Halifax, November 21, 2014 – WestJet must address baggage-related claims made by passengers and cannot pass the buck to other airlines that also transported the baggage, the Canadian Transportation Agency (CTA) ruled.
The CTA held thatWestJet’s longstanding practice of redirecting claimants to the airline operating the last leg of their itinerary was contrary to the Montreal Convention. The convention, which has the force of law in Canada, provides that baggage-related claims can also be made against the first airline or the airline that performed the leg of the itinerary during which the incident happened.
“WestJet must live up to its responsibility for loss, damage, or delay of checked baggage, and can no longer send passengers on a wild goose chase by redirecting them to other airlines.” says Halifax air passenger rights advocate Gábor Lukács, who initiated the complaint against WestJet.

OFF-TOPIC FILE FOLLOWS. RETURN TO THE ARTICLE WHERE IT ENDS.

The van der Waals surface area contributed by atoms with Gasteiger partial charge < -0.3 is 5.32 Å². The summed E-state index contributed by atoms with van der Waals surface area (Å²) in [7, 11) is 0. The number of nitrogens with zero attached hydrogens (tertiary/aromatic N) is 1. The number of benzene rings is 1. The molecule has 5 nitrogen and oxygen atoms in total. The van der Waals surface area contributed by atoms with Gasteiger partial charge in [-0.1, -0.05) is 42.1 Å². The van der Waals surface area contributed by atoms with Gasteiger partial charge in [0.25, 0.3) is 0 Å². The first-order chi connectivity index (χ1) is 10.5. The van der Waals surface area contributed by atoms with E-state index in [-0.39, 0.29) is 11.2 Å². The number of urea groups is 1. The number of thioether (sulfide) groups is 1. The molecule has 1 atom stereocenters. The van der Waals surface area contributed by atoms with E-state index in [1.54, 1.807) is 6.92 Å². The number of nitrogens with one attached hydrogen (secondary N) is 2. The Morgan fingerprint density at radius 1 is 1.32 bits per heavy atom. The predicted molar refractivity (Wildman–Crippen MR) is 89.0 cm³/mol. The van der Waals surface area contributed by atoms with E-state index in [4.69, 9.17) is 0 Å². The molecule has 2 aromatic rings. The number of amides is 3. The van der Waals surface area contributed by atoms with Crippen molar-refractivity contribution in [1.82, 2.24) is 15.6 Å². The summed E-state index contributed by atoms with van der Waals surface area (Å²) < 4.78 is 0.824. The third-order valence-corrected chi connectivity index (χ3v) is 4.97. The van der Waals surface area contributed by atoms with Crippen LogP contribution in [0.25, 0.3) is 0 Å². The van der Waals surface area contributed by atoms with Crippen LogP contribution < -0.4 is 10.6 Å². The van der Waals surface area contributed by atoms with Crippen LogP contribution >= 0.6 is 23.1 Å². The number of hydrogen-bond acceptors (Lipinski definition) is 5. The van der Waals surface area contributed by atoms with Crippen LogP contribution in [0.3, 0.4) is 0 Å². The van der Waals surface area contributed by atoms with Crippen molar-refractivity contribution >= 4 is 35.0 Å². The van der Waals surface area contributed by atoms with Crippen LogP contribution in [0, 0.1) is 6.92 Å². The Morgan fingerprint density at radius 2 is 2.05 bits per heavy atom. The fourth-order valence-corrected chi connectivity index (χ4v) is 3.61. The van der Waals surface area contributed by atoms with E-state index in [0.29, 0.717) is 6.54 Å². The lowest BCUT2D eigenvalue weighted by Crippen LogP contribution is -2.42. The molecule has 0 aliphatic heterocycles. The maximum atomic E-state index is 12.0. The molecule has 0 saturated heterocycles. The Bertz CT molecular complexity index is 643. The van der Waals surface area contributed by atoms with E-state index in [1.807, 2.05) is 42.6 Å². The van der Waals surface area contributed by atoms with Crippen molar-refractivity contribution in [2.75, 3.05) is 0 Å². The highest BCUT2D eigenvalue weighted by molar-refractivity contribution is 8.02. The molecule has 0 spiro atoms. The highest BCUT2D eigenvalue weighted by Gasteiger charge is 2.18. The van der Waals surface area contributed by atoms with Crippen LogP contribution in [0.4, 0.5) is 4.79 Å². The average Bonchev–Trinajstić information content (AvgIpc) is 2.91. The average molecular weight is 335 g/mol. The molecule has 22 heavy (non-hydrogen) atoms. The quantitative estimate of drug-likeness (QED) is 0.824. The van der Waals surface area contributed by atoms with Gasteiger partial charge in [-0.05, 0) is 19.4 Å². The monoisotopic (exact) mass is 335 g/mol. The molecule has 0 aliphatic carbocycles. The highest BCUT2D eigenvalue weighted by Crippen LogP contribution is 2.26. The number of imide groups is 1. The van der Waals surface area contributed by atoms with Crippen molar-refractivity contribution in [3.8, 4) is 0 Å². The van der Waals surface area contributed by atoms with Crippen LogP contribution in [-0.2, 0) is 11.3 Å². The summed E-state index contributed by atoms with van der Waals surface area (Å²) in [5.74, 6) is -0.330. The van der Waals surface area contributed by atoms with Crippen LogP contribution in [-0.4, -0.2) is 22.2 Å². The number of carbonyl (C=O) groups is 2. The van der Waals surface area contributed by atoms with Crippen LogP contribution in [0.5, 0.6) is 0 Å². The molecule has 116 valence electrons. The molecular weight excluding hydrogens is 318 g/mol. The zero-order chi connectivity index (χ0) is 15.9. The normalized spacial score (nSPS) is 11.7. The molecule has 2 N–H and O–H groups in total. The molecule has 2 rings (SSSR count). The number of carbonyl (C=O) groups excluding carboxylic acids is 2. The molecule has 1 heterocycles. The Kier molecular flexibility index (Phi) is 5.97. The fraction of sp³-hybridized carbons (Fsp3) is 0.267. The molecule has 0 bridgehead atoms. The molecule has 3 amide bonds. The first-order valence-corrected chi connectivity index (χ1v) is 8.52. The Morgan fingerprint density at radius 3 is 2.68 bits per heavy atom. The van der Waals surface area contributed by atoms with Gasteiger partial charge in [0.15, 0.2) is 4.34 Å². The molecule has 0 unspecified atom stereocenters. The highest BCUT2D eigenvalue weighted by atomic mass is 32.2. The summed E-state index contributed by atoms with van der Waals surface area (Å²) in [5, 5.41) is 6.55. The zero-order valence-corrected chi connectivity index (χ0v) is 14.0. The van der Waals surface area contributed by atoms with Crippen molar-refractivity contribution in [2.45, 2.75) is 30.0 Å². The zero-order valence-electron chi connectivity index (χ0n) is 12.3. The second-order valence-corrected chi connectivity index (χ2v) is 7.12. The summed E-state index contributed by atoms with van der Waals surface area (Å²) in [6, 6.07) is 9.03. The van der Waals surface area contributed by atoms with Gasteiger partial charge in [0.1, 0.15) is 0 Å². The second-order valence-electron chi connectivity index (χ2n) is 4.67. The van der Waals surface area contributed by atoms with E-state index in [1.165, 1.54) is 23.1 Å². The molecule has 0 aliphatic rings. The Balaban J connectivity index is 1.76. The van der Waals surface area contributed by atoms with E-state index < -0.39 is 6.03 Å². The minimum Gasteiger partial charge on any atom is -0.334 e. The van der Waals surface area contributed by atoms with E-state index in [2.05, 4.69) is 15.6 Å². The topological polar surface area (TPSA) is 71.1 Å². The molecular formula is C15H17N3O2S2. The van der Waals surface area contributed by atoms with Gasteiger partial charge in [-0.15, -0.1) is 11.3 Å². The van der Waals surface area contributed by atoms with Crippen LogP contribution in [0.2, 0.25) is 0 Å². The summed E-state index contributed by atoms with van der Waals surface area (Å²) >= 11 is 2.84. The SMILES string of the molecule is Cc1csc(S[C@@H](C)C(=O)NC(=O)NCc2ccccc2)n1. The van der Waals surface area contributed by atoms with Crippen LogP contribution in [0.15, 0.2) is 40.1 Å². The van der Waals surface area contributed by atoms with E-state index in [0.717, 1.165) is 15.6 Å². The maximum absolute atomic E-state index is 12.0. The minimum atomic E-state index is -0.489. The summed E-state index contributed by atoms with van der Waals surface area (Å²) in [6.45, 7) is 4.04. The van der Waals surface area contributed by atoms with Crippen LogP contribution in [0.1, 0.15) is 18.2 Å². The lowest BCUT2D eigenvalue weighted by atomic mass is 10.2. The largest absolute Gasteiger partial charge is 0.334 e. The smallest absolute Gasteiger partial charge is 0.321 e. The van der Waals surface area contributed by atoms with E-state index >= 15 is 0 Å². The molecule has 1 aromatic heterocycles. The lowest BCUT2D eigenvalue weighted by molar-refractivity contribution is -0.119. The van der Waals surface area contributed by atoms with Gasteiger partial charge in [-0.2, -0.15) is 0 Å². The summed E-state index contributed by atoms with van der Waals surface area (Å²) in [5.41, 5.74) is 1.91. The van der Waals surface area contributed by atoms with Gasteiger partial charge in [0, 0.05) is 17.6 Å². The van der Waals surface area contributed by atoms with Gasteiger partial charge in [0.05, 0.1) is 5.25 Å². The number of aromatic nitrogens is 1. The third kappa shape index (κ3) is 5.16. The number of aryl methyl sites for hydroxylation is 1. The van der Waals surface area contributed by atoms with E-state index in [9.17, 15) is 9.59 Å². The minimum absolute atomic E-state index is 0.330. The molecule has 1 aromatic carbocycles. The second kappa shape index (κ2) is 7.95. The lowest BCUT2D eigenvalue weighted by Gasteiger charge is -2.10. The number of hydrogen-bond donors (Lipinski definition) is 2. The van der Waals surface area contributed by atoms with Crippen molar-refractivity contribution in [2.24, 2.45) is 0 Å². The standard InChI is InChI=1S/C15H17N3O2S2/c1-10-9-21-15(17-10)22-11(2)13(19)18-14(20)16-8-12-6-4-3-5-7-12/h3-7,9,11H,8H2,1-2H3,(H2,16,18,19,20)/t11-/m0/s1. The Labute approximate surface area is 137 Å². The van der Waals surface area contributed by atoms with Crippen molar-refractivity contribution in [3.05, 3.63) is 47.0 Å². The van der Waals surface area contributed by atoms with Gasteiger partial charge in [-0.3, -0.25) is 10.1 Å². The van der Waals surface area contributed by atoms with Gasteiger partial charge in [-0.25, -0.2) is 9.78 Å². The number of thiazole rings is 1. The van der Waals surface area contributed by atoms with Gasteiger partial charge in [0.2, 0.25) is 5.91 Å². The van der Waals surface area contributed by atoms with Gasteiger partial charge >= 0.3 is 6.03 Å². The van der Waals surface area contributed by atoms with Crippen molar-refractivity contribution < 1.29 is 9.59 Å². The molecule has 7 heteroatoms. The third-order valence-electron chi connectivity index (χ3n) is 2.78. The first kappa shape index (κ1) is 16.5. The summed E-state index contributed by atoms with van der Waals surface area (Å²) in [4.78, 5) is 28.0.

Lukács has a successful track record when it comes to fighting for passenger rights. In 2010, the CTA upheld his complaint and ordered WestJet to increase its baggage liability on domestic itineraries from $250 to $1,800. In 2013, Lukács’s campaign resulted in Air Canada being ordered to pay $200/$400/$800 in cash to bumped passengers on domestic flights, depending on the length of the delay.
The Canadian Transportation Agency is a quasi-judicial body that is empowered to regulate the airline industry.
A copy of the decision is available online:
For further information, please contact:
Dr. Gábor Lukács